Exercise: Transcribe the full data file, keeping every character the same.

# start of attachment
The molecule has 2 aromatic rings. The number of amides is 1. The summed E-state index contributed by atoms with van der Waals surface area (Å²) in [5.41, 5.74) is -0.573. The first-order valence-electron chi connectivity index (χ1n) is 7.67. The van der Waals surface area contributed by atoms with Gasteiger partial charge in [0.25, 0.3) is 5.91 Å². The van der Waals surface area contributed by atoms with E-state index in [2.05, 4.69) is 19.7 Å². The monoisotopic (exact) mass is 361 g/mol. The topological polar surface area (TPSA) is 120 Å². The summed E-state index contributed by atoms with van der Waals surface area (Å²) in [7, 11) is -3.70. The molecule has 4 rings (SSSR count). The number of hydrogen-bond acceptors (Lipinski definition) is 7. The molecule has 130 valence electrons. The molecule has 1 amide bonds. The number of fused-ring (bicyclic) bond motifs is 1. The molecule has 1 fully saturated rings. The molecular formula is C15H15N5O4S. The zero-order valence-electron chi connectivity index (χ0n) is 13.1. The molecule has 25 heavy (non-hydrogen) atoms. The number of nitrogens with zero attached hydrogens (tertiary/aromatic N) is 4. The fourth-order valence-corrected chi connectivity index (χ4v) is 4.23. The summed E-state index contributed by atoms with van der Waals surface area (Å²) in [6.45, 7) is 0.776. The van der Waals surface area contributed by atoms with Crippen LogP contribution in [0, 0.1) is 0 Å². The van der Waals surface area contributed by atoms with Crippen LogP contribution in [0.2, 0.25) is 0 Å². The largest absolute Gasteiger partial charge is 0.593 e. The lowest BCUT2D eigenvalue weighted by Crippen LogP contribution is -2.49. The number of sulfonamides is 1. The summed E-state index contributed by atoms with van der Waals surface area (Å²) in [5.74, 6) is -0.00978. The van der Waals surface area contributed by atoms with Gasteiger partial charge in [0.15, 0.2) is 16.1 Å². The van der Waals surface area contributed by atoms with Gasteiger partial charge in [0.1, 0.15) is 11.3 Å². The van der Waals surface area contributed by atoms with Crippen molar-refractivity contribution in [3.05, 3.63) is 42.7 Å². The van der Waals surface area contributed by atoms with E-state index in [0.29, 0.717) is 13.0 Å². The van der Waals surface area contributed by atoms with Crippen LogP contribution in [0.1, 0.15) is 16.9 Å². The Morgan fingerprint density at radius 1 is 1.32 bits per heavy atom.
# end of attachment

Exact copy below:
The molecule has 2 aromatic rings. The number of amides is 1. The summed E-state index contributed by atoms with van der Waals surface area (Å²) in [5.41, 5.74) is -0.573. The first-order valence-electron chi connectivity index (χ1n) is 7.67. The van der Waals surface area contributed by atoms with Gasteiger partial charge in [0.25, 0.3) is 5.91 Å². The van der Waals surface area contributed by atoms with E-state index in [2.05, 4.69) is 19.7 Å². The monoisotopic (exact) mass is 361 g/mol. The topological polar surface area (TPSA) is 120 Å². The summed E-state index contributed by atoms with van der Waals surface area (Å²) in [7, 11) is -3.70. The molecule has 4 rings (SSSR count). The number of hydrogen-bond acceptors (Lipinski definition) is 7. The molecule has 130 valence electrons. The molecule has 1 amide bonds. The number of fused-ring (bicyclic) bond motifs is 1. The molecule has 1 fully saturated rings. The molecular formula is C15H15N5O4S. The zero-order valence-electron chi connectivity index (χ0n) is 13.1. The molecule has 25 heavy (non-hydrogen) atoms. The number of nitrogens with zero attached hydrogens (tertiary/aromatic N) is 4. The fourth-order valence-corrected chi connectivity index (χ4v) is 4.23. The summed E-state index contributed by atoms with van der Waals surface area (Å²) in [6.45, 7) is 0.776. The van der Waals surface area contributed by atoms with Crippen LogP contribution in [0, 0.1) is 0 Å². The van der Waals surface area contributed by atoms with Crippen LogP contribution in [0.2, 0.25) is 0 Å². The largest absolute Gasteiger partial charge is 0.593 e. The lowest BCUT2D eigenvalue weighted by Crippen LogP contribution is -2.49. The number of sulfonamides is 1. The summed E-state index contributed by atoms with van der Waals surface area (Å²) in [5.74, 6) is -0.00978. The van der Waals surface area contributed by atoms with Gasteiger partial charge in [0.15, 0.2) is 16.1 Å². The van der Waals surface area contributed by atoms with Gasteiger partial charge in [0.1, 0.15) is 11.3 Å². The van der Waals surface area contributed by atoms with Crippen molar-refractivity contribution in [3.05, 3.63) is 42.7 Å². The van der Waals surface area contributed by atoms with E-state index in [0.29, 0.717) is 13.0 Å². The van der Waals surface area contributed by atoms with Crippen LogP contribution in [0.1, 0.15) is 16.9 Å². The Morgan fingerprint density at radius 1 is 1.32 bits per heavy atom.